you're reading...
English version, Interviews

James Taylor [Football Foundation]

James Taylor is the Barclays Spaces for Sports Programme Manager at The Football Foundation since 2008. He studied Physical Education at Leeds Metropolitan University. Previously, he was a Business Development Project Officer in a local trust after University.

  • How did the cooperation between Barclays Spaces for Sports (BS4S) and your Foundation start?

The Football Foundation is funded by the support of Premier League, the Football Association and the government (DCMS & Sport England) and this was a partnership programme with Barclays bank.

We aimed to link Barclays regeneration heritage with its commercial sponsorship property, to make a lasting difference to its communities, regenerating sports sites with sustainability crucial from the outset.

We have sites ranging from Astro turfs/3G pitches, BMX and skateboard tracks, tennis and netball courts.

Starting from January 2011, six regional members of staff were appointed to be Sustainability advisers for our sites that required support. There is a small pot of funding each site that receives a visit can access. The main focus is on sustainability which is the key objective of Barclays. We deliver grants to local sites that need help as soon as possible at a time when the funding climate is low and government cuts to sport development units. We also try to help them with volunteers, and sharing best practice.

  • What are the greatest achievements of your cooperation so far?

Barclays Spaces for Sports is an award winning programme delivering 200 sustainable sports sites, giving more than half a million people across the UK the opportunity to benefit. It is the single biggest investment in grassroots sport ever by a private company in the UK, with investment in BS4S now totalling £67m. The monitoring revealed that there are only a very few reports on vandalism (one site – fire accident), which means that the community respects the sites we build. We have 53 thousand attendances on each site per week, the majority of our sites are open access, the participation rate of girls is 22% (the national is 13%). In cooperation with professional football clubs, we built 26 flagship sites at a cost of approximately £600k per site. We are proud that all of our sites remain open seven years after the programme started.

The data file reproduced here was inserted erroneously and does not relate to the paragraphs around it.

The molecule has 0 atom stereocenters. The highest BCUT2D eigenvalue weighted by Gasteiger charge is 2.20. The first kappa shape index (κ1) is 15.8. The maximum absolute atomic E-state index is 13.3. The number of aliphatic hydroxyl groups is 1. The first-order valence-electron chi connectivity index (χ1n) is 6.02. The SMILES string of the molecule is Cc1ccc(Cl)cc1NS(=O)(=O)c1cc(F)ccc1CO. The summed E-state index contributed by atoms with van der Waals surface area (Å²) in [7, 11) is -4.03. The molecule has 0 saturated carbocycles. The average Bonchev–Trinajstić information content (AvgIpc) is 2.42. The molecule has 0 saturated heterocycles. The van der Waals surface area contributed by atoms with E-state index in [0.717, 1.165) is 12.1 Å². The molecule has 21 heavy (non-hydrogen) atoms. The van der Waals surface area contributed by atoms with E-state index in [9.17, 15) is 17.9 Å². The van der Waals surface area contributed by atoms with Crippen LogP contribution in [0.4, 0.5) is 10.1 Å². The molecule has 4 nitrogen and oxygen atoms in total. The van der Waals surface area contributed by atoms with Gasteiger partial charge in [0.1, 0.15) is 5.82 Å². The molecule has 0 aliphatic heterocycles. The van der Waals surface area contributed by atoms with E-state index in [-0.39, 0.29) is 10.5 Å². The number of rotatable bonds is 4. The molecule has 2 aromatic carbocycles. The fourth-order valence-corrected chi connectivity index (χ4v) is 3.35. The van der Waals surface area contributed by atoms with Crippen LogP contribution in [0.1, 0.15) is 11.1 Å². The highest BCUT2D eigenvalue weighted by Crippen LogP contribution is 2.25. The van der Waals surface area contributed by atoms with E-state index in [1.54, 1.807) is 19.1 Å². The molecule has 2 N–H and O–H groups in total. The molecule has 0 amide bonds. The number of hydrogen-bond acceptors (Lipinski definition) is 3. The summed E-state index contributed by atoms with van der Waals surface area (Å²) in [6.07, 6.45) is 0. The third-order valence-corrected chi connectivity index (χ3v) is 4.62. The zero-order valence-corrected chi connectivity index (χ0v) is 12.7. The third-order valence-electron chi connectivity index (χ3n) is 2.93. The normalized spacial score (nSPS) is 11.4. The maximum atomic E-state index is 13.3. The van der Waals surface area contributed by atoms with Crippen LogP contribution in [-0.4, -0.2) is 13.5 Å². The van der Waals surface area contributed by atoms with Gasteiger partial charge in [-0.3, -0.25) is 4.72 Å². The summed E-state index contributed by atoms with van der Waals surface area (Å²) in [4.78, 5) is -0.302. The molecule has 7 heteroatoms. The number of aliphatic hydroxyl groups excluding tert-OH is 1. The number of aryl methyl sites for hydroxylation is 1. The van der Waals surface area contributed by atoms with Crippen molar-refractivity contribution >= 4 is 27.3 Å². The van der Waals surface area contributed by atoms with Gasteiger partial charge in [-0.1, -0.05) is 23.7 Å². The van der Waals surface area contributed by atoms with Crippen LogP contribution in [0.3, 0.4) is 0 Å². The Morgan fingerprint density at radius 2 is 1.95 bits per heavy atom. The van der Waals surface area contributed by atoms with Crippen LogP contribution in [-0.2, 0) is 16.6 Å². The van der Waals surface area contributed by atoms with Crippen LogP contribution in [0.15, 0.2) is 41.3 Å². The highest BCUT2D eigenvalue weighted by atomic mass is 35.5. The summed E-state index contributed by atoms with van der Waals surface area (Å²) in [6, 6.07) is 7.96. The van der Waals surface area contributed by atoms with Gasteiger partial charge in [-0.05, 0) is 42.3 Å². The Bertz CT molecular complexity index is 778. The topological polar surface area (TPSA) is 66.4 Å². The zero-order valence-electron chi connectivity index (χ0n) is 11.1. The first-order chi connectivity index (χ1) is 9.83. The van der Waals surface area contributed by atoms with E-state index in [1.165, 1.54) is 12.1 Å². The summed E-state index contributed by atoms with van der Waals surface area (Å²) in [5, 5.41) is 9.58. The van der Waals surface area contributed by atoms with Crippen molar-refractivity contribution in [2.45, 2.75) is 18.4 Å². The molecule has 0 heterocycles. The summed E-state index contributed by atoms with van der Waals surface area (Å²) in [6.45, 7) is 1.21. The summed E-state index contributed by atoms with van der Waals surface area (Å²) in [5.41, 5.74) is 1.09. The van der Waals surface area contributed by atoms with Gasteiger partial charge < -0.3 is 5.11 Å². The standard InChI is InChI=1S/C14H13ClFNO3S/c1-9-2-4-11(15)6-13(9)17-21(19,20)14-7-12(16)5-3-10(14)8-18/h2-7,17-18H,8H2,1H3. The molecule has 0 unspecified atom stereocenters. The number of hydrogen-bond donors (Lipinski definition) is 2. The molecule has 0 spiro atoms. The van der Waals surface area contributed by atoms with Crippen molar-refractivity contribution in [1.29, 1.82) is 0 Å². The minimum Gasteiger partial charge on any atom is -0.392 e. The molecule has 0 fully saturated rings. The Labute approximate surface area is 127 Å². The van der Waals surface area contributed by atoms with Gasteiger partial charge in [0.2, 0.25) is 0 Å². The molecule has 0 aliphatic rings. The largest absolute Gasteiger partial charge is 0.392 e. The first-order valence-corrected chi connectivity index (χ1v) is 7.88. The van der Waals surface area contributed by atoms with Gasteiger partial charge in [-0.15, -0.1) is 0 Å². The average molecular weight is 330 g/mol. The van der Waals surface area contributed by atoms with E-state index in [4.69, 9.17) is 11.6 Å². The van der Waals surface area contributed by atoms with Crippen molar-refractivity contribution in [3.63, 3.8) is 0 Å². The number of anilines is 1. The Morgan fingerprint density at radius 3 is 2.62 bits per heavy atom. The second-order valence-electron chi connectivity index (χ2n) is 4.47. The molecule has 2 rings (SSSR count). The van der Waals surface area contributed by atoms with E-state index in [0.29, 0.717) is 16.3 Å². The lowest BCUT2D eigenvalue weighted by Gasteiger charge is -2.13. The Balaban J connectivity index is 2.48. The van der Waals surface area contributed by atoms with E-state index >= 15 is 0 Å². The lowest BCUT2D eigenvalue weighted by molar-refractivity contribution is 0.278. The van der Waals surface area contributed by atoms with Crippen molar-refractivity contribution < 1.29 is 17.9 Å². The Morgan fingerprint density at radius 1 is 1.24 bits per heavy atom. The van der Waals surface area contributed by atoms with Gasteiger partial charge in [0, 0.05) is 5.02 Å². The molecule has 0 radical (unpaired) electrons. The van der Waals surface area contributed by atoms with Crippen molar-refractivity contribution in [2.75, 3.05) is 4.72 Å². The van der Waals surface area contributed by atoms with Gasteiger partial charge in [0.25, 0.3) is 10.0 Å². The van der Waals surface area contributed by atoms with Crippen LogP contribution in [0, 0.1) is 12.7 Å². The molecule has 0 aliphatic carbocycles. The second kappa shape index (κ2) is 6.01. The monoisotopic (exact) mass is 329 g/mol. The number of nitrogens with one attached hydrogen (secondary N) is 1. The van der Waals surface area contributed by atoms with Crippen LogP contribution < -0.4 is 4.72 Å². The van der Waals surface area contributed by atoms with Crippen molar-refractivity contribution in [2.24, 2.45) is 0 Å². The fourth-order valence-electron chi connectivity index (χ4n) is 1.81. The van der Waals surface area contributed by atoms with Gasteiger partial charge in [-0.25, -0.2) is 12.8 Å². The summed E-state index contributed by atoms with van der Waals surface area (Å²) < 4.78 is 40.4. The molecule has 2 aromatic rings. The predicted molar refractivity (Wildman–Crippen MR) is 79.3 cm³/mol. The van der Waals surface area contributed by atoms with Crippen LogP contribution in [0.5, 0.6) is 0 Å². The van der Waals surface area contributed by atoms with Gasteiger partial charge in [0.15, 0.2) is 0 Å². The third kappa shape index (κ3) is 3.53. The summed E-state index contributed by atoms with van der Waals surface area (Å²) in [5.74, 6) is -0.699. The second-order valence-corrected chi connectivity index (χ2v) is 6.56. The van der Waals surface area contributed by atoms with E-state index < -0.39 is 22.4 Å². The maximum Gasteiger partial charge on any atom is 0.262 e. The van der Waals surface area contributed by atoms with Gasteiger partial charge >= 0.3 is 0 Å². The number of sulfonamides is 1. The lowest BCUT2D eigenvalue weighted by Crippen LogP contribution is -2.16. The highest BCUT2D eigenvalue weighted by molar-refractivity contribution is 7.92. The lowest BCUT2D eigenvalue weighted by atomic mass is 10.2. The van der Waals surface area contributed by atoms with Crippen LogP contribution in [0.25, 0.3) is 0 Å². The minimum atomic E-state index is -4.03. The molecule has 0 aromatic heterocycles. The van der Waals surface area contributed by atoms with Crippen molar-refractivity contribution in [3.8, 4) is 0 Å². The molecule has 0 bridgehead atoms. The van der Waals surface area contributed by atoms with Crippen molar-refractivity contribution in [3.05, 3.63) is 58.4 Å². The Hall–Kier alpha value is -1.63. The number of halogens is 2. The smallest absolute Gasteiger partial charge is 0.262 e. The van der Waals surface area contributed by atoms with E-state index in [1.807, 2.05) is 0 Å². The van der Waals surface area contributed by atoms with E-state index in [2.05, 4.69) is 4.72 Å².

• It is an ordinary statement to say that sports can help the integration of immigrants, different ethnicities. Do you have any comment on that statement from a more practical point of view?

One of the most significant examples is the flagship program at the Manchester United site, called Old Trafford Sports Barn. Old Trafford is situated in the north of the borough adjacent to Moss Side and Hulme in Manchester. They share many of the same social and economic problems but Old Trafford lacks access to the same levels of external government support. it is the most disadvantaged neighbourhood in Trafford. It is a predominantly young population with more than 45% of residents aged under 30 compared with 36% in Trafford and 37% nationally.  Old Trafford is also a very ethnically diverse community with 40 different ethnic groups identified in a recent study carried out into housing needs in Trafford by University of Salford. The activities available at the Old Trafford Sports Barn include: Badminton, Basketball, Volleyball, Netball, Cricket, Martial Arts, Futsal, Football Coaching with Manchester United, Female only sessions, Mixed ability sessions, Teenage Activity Sessions, Youth Club and School only sessions.

Sport also gives role models and interesting programs for the community. For instance in Coventry, two rival gangs play football together, and as a result their antisocial behaviour goes down. On the pitch, you can control what happens, but it is not possible outside of it. On the other hand they know that if they cause trouble, they could get banned from the program.

  • How would you define the power of sports, and football in particular?

 There is no doubt that sport is very powerful. Barclays has many different corporate social responsibility programmes, but Spaces for Sports is one of the most complex ones. It can engage a range of issues such as disability, poverty, obesity etc. in one programme, which is really appealing for a corporate. BS4S has high disability usage, it is targeting low income families, and is also employing local people. Using football is an efficient way to tackle gang culture too. It is the world’s most popular sport. It is easier to tackle a problem through fun. Football is fun, so everyone should get out there, get active!

25.11.2011. London



No comments yet.

Leave a Reply

Fill in your details below or click an icon to log in:

WordPress.com Logo

You are commenting using your WordPress.com account. Log Out /  Change )

Google+ photo

You are commenting using your Google+ account. Log Out /  Change )

Twitter picture

You are commenting using your Twitter account. Log Out /  Change )

Facebook photo

You are commenting using your Facebook account. Log Out /  Change )


Connecting to %s


December 2011
« Nov   Jan »
%d bloggers like this: